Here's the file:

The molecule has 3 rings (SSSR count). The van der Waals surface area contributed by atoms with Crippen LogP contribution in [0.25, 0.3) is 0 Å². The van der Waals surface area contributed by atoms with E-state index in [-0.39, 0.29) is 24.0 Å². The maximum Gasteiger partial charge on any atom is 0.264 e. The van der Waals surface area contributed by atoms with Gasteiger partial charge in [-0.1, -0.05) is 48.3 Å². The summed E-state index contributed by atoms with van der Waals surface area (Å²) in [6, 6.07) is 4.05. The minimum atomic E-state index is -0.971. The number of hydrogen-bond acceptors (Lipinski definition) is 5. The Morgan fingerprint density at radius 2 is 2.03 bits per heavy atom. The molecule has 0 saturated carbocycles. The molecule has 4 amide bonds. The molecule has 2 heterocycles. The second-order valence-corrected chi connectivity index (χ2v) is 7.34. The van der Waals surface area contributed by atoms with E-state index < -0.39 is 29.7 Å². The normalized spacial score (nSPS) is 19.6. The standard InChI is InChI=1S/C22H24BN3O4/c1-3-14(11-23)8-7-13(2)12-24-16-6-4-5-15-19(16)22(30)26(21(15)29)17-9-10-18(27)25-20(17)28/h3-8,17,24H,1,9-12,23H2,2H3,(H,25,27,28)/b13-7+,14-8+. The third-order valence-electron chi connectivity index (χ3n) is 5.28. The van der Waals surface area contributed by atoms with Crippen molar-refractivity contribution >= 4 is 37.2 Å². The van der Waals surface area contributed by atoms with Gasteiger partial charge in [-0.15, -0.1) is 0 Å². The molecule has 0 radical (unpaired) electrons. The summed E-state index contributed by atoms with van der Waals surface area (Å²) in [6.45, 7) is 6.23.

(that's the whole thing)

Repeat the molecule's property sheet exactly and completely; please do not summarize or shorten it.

The molecule has 3 rings (SSSR count). The van der Waals surface area contributed by atoms with Crippen LogP contribution in [0.25, 0.3) is 0 Å². The van der Waals surface area contributed by atoms with E-state index in [-0.39, 0.29) is 24.0 Å². The maximum Gasteiger partial charge on any atom is 0.264 e. The van der Waals surface area contributed by atoms with Gasteiger partial charge in [-0.1, -0.05) is 48.3 Å². The summed E-state index contributed by atoms with van der Waals surface area (Å²) in [6, 6.07) is 4.05. The minimum atomic E-state index is -0.971. The number of hydrogen-bond acceptors (Lipinski definition) is 5. The Morgan fingerprint density at radius 2 is 2.03 bits per heavy atom. The molecule has 0 saturated carbocycles. The molecule has 4 amide bonds. The molecule has 2 heterocycles. The second-order valence-corrected chi connectivity index (χ2v) is 7.34. The van der Waals surface area contributed by atoms with E-state index < -0.39 is 29.7 Å². The normalized spacial score (nSPS) is 19.6. The standard InChI is InChI=1S/C22H24BN3O4/c1-3-14(11-23)8-7-13(2)12-24-16-6-4-5-15-19(16)22(30)26(21(15)29)17-9-10-18(27)25-20(17)28/h3-8,17,24H,1,9-12,23H2,2H3,(H,25,27,28)/b13-7+,14-8+. The third-order valence-electron chi connectivity index (χ3n) is 5.28. The van der Waals surface area contributed by atoms with Crippen molar-refractivity contribution >= 4 is 37.2 Å². The van der Waals surface area contributed by atoms with Gasteiger partial charge in [-0.15, -0.1) is 0 Å². The molecule has 0 radical (unpaired) electrons. The summed E-state index contributed by atoms with van der Waals surface area (Å²) in [6.45, 7) is 6.23.